by: Alix Cohen
Magnus Borju and Manu Tiger met cute when both were training without their performance partners and decided on the spot to join forces. Two weeks later, they were on the streets, shortly after, onstage. Since then, the duo has performed in 21 countries. This quirky, original show needs no language comprehension. About 65 minutes long, backed by electronic music and sounds, it held the attention of an audience comprised of both adults and very young children. There was no restlessness chatter, no calling out; just giggles and laughter.
Two themes drive Attached. The first, is visual. Borju is quite a bit taller and broader than his partner. He does the heavy lifting – boxes, apparatus, and his short, wirey collaborator, who never fails to look pleased or perplexed at suddenly being shifted around like a piece of furniture. (Tiger’s expressions add great charm playing off Borju’s deadpan.) Acrobatics inevitably find the smaller landed or perching on the larger man’s shoulders. There’s even some friendly competition as to prominence.
The second is connection. “The human domino effect – how one person’s actions can color another person’s life…”Here we see affection, dependence, and Rube Goldberg-like action/reaction. The men start out in zippered suits covered in Velcro. At the end of a series of inadvertent entanglements, Tiger runs, jumps, and throws himself horizontally across Borju sticking to him in impossible positions. It’s clear the gestures are hugs. When Tiger finds himself splayed across a Velcro “X” on an upended flying mat (think mattress), the audience is enlisted in target practice. Afterwards, it takes a game volunteer to crowbar the ‘victim’ off in what becomes a beguiling comic vignette.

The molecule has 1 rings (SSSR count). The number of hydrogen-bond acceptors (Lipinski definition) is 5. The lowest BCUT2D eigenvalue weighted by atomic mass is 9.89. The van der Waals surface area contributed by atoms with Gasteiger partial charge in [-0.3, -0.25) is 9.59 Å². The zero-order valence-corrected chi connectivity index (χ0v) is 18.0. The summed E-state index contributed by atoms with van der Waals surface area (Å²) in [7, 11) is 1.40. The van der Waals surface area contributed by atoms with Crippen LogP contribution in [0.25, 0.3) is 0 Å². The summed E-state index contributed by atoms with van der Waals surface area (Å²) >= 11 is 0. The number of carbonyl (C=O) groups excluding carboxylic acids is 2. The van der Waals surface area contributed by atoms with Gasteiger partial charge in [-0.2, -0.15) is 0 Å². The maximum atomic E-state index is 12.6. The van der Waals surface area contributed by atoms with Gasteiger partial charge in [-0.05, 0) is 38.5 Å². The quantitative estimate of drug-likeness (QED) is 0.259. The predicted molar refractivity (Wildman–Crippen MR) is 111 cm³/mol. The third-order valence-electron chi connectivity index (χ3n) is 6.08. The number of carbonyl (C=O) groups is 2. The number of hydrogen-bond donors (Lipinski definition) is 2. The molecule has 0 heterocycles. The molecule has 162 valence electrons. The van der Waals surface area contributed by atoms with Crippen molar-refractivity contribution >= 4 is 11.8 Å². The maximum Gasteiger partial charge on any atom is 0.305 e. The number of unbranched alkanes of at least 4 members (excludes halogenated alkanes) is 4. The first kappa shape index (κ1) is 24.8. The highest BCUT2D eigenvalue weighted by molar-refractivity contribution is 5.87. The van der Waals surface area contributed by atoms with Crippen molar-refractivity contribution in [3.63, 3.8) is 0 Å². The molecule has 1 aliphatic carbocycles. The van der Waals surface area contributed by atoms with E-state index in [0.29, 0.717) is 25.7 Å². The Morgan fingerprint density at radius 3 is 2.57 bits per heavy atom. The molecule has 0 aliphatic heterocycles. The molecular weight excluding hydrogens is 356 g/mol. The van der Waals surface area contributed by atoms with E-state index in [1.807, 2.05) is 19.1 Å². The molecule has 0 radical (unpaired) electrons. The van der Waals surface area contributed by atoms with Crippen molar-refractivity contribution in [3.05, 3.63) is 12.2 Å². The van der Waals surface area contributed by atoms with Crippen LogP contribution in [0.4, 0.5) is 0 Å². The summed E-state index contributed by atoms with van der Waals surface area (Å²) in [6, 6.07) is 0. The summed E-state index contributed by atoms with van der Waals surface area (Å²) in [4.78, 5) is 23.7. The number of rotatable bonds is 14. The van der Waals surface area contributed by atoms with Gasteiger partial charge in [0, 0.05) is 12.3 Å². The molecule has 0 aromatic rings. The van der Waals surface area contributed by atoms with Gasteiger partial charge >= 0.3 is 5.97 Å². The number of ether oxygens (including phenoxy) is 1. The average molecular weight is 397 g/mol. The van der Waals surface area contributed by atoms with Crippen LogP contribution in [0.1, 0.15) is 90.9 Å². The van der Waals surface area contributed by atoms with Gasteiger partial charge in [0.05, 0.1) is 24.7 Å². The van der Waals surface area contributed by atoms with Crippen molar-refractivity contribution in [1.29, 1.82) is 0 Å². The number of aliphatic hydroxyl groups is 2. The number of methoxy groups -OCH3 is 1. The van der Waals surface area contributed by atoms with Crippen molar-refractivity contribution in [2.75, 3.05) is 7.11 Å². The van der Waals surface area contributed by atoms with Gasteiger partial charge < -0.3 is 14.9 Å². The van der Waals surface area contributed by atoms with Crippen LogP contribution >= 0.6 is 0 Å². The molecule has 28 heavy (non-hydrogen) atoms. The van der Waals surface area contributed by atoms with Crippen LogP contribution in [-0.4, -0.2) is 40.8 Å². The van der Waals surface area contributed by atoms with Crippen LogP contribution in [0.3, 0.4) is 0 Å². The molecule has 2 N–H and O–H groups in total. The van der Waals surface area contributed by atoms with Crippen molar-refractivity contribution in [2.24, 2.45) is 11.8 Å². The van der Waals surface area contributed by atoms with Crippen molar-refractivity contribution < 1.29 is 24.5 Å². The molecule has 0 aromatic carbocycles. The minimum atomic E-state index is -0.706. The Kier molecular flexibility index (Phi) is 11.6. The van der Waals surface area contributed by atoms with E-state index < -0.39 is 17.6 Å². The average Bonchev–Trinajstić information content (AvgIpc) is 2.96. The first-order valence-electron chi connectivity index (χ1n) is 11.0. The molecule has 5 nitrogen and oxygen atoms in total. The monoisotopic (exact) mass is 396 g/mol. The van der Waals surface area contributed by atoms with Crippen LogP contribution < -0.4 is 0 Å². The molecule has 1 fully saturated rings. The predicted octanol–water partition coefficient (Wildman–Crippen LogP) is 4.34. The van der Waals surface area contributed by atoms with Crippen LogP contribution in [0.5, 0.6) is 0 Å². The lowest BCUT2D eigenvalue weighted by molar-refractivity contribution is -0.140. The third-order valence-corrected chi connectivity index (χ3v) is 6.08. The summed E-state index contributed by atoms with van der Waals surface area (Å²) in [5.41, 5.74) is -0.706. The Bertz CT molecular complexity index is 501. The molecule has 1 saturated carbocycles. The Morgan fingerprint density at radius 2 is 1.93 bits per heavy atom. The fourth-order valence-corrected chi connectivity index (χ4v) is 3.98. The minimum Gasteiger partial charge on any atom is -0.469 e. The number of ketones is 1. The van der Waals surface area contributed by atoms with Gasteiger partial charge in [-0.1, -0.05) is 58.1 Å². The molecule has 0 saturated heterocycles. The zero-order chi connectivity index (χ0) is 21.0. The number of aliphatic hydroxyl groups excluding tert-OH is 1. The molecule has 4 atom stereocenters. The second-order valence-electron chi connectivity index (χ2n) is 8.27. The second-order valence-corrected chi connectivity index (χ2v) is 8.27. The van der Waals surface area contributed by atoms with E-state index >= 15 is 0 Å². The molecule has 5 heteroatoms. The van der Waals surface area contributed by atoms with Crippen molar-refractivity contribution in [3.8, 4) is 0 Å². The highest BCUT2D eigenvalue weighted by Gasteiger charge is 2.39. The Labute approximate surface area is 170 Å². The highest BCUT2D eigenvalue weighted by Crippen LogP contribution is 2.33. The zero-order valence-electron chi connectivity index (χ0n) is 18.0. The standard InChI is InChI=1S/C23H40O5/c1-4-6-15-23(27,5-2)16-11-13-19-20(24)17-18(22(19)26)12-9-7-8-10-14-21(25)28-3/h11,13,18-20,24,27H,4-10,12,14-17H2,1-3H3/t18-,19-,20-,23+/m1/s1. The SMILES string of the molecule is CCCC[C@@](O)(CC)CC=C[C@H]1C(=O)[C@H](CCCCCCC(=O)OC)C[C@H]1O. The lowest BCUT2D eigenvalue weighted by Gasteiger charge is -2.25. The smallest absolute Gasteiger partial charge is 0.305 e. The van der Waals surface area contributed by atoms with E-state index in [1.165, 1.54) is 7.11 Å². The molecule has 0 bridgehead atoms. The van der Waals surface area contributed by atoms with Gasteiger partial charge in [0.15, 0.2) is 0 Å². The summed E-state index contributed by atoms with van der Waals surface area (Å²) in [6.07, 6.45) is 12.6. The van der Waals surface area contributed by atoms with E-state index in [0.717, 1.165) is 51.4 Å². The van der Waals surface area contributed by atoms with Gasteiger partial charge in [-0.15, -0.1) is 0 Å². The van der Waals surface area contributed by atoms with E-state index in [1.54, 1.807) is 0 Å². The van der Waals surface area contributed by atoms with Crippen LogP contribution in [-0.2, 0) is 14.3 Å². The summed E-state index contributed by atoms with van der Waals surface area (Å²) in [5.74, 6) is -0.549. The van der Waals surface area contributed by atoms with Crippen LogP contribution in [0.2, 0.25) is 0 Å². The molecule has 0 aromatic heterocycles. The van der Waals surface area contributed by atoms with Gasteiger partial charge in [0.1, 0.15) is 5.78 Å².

Jumping onto teeterboards (think seesaw), both thespians fly high and flip, sometimes switching places. (Boards ranging from 8’ to 1’ ‘toys’ are utilized.) An unfussy exhibit of genial timing features moving boxes and juggling balls with four hands at close interplay. Larger boxes stack providing seemingly unstable platforms. The two traverse, rock and leap across a silver, metal curve about 15’ wide and 1’ deep. Acrobatic agility, counterbalance and boomerang repercussions arrive as presented by low key clowns rather than physical specimens.
The finale configuration involves two teeterboards, two flying mats, a weight suspended from the ceiling, the silver curve, Velcro balls, a draped suit, and three audience volunteers. A bit disappointing, it depends less on rebounds than sight gags. Still, when the two suddenly clutch one another in success and recognition, we feel involved in the accomplishment.
https://www.youtube.com/watch?v=UvHY9gGh1Q0 Video Trailer
Attached by Magmanus
Created and Performed by Magnus Bjoru and Manu Tiger
Directed by Jay Gilligan
NYU Skirball Center 566 LaGuardia Place